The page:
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Strange Deeds Under A New Moon (standard:science fiction, 6895 words)
Author: CrewsAdded: Dec 03 2005Views/Reads: 3228/2339Story vote: 0.00 (0 votes)
A mystical legend encourages 1930's teenagers to do drastic things, with amazing results.

The moon was waning as the cool winter day began. A cold snap had made
its presence known even though spring was fast approaching. Bundled up 
in my favorite coat, I made my way down the street to the nursing home 
at the corner of Main and Elm. My grandfather had called me the evening 
before and asked if I could come and see him. I usually saw him on the 
weekends but his request sounded urgent enough for me to make a special 

Even though the nursing home had a beautiful white porch and brick
facing, it always seemed bleak to me. It was probably the knowledge of 
how death always lingered in the hallways more than the building 
itself. My grandfather always called it the “death house,” but as he 
aged he reluctantly realized that it provided the care he needed. He 
always said that the best day of the week was when his only grandchild 
could stop by and see him. It was the best part of my week, too. 

Grandpa was in a cheerful mood when I arrived. He was sitting in his
wheelchair at the window. I saw him through the glass as I walked up 
the steps to the porch. We waved at each other and then he stuck his 
tongue out at me. I could not help but smile at his playfulness. At 
every visit he tried to do something to cheer me up. He would never 
know how much it was appreciated. 

Ten years ago Grandpa lost the love of his life. My grandmother, Grace,
was one of the mildest and loving people I have ever known. The woman 
loved to cook. She could make any bland meal the envy of the world's 
finest chefs. I believe the only thing she loved more than cooking was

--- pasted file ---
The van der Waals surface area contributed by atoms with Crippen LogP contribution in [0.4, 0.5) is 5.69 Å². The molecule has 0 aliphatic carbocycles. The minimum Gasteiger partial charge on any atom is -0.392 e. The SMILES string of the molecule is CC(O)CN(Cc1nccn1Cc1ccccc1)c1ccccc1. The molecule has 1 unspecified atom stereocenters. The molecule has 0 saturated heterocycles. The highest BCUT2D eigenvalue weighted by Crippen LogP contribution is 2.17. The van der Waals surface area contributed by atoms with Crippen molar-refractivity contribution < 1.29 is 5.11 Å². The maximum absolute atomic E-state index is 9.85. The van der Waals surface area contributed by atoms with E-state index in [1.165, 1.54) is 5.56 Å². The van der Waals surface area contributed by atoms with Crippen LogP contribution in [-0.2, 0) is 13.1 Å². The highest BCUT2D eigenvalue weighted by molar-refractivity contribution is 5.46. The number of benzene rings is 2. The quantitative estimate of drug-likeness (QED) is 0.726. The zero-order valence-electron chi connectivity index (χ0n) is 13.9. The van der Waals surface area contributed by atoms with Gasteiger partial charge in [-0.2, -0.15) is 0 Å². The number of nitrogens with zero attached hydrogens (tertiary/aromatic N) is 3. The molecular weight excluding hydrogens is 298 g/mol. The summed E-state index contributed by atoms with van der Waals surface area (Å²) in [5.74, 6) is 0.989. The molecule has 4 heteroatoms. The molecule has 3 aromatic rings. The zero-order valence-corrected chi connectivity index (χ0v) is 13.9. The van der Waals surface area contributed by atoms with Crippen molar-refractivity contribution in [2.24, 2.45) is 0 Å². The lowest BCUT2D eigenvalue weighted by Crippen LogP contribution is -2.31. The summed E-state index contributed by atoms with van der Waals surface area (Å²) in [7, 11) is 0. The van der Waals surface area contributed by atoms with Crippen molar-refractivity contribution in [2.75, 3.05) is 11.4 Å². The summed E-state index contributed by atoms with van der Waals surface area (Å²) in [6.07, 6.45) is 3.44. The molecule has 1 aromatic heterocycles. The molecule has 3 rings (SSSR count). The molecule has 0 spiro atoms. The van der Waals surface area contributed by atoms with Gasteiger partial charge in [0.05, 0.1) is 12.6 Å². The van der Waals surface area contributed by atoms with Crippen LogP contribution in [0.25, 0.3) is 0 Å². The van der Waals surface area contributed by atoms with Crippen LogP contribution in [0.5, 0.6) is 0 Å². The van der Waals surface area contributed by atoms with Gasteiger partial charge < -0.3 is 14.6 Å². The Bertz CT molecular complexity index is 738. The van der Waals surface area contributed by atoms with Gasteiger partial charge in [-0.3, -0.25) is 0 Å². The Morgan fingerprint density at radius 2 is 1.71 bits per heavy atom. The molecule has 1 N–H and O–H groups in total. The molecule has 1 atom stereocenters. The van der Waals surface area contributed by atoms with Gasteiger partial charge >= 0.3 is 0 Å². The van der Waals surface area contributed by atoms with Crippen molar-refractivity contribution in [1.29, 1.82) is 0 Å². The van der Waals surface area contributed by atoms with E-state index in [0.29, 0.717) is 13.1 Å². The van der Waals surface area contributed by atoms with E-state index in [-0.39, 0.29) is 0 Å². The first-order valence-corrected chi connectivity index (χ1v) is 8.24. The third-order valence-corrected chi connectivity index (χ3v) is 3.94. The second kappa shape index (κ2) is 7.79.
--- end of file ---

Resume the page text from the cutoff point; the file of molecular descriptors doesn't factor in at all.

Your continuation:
Grandpa. Of course, there was plenty of love in her bosom for her only 
son, my father, and her only grandchild, which was me. But she and 
Grandpa had a special bond that only they could fully understand. Their 
love never wavered and when she took sick, he waited on her hand and 
foot until the day she died. 

Grandpa thought that was the worst day of his life, but events led to
even more sorrow. Three years after Grandma's death, my father and 
mother were killed in a car accident. I was thirteen at the time and 
felt the weight of the world as I buried my parents. My father, Russ, 
had violently swerved his car to avoid hitting a deer in the road. A 
nearby truck driver witnessed the wreck as the vehicle struck a ditch 
and then veered head on into a giant oak tree. My father had just 
retired from baseball and he and my mother were going on a much needed 
vacation. They had asked me to stay home with my grandfather and help 
look after him while they were gone. We were devastated when word came 
that they were both killed at the scene. My grandfather said no parent 
should ever have to bury his children. As for me, many nights I cried 
myself to sleep wishing that deer was dead instead of my father and 
mother. But in one swift moment my grandfather and I were left with 
only each other for support. 

Nurse Rachel, Grandpa's favorite, was finished with tidying the room
when I walked in. Grandpa insisted she give him a hug before leaving. 
After Rachel left the room I smiled and said, “I believe you really 
like her, Grandpa.” He looked at me and raised one eye brow, “Oh, she's 
all right I guess.” And then with a gleam in his eyes he laughed, “Of 
course, you know she wants me!” I laid my coat on his bed and handed 
him the bag of chocolate chip cookies that I had brought. “Ah, 
contraband,” he smiled as he smelled the aroma from the fresh baked 

After some more chitchat Grandpa's demeanor turned more serious. “How is
this weather affecting your hand?” he asked. From birth I had a 
withered left hand. The fingers were small in width and only half the 
length of a normal hand. The doctors said that I could expect arthritis 
to develop as I grew older. “Oh, it's a little stiff in the mornings,” 
I surmised. “I take an aspirin and keep on going.” Grandpa looked out 
his window and then said, “Well, spring will be here before long. Maybe 
the warmer weather will help.” I agreed with him and then he turned to 
face me. “I've never told you the story of my best friend that I had in 
school, did I? His name was Russ.” For a moment I thought I had 
misunderstood him. “He had my Dad's name?” I asked. Nodding his head 
Grandpa said, “Yes, he did. In fact, we named your father after him.” 
With growing interest I pulled a chair close to him and sat down. “It's 
the story of Russ, Gracie, and me, Alex,” he continued as he leaned 
forward and spoke in a hush tone. “I think I would love to hear that 
story, Grandpa,” I said realizing that this was the reason he wanted me 

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